Kate Chopin’s works explore female identity in a patriarchal society and place emphasis on women’s self-worth. In Louisiana, where Chopin lived at the time, wives were considered to be the lawful property of their husbands. They were bound to serve and love their husbands with no way of being independent without social stigma forcing
them to be submissive. It is important to note that her stories were written before the feminist movement of the late nineteenth century began. Chopin, a free spirit who would passionately argue with strangers about political and social matters to the dismay of wives in her social circle, was ahead of her time. Unlike Louise Mallard, Chopin became an independent widow after the death of her husband Oscar Chopin, which was considered immoral in her time (Seyersted 62). She did not want to lose her independence and wanted to live for her writing (Seyersted 62).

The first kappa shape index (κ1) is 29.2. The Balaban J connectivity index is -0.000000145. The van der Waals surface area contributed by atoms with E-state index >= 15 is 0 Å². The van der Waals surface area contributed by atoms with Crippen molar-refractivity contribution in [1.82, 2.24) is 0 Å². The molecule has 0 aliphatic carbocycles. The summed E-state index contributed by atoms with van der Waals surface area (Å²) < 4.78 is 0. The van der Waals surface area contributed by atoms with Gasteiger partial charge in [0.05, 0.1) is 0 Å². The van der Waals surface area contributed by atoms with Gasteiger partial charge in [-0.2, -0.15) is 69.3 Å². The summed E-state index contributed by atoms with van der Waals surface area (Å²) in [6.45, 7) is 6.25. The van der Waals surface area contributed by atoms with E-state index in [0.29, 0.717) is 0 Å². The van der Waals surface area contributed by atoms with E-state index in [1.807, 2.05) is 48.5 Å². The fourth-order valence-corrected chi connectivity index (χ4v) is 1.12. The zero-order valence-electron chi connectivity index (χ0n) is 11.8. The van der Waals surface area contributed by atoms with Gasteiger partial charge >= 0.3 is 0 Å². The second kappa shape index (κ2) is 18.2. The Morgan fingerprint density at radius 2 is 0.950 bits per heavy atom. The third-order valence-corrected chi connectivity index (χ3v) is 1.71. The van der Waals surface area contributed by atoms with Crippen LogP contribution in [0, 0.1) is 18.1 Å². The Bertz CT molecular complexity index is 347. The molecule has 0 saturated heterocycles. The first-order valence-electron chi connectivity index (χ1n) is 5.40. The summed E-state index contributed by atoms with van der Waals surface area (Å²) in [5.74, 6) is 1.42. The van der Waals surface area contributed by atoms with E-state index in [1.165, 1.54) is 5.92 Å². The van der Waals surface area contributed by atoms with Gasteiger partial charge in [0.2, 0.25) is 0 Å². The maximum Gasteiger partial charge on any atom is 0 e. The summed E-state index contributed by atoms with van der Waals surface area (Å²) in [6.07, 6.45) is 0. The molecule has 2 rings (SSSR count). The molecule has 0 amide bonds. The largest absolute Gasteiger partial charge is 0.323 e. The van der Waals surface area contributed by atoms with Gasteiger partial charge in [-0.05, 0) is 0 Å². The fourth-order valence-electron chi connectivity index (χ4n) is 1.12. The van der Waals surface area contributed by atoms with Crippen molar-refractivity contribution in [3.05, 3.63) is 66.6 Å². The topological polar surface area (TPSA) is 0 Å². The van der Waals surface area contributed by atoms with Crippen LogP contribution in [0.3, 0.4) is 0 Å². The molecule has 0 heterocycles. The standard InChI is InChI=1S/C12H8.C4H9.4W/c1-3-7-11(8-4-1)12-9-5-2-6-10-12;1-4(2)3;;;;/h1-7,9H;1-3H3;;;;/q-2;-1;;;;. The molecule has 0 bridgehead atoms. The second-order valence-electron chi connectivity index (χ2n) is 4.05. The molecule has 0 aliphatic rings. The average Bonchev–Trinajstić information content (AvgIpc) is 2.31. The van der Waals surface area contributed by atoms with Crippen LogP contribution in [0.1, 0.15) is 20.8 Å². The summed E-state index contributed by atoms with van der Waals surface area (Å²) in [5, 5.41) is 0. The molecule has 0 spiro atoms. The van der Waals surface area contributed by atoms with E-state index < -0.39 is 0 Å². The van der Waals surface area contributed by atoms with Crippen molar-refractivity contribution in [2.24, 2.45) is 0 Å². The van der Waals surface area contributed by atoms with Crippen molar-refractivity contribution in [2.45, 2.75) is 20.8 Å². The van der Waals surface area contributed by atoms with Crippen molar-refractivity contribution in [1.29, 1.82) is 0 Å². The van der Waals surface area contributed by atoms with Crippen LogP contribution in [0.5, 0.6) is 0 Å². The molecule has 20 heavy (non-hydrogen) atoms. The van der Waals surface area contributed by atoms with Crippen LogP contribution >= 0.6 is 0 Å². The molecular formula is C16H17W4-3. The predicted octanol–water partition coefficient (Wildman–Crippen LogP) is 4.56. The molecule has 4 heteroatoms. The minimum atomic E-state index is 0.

With this in mind, it is odd that Chopin...
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...omen faced in such a system.
Berkove, Lawrence I. “Fatal Self-Assertion in Kate Chopin’s ‘The Story of an Hour’.”
American Literary Realism. 32.1 (2000): 152-158. Print.
Cunningham, Mark. "The Autonomous Female Self and the Death of Louise Mallard in
Kate Chopin's 'Story of an Hour'." English Language Notes. 42.1 (2004): 48-54. Print.
Diederich, Nicole. "Sharing Chopin: Teaching 'The Story of an Hour' to Specialized
Populations." Arkansas Review. 43.2 (2012): 116-120. Print.
Larson, Barabara ,et al. "Close Readings." Analyses of Short Fiction. 27. (2001): 86-112.
Seyersted, Per. Kate Chopin: A Critical Biography. Baton Rouge: Louisiana State
University Press, 1969. Print.
Wan, Xuemei. "Kate Chopin's View on Death and Freedom in 'The Story of an
Hour'." English Language Teaching. 2.4 (2009): 167-170. Print.
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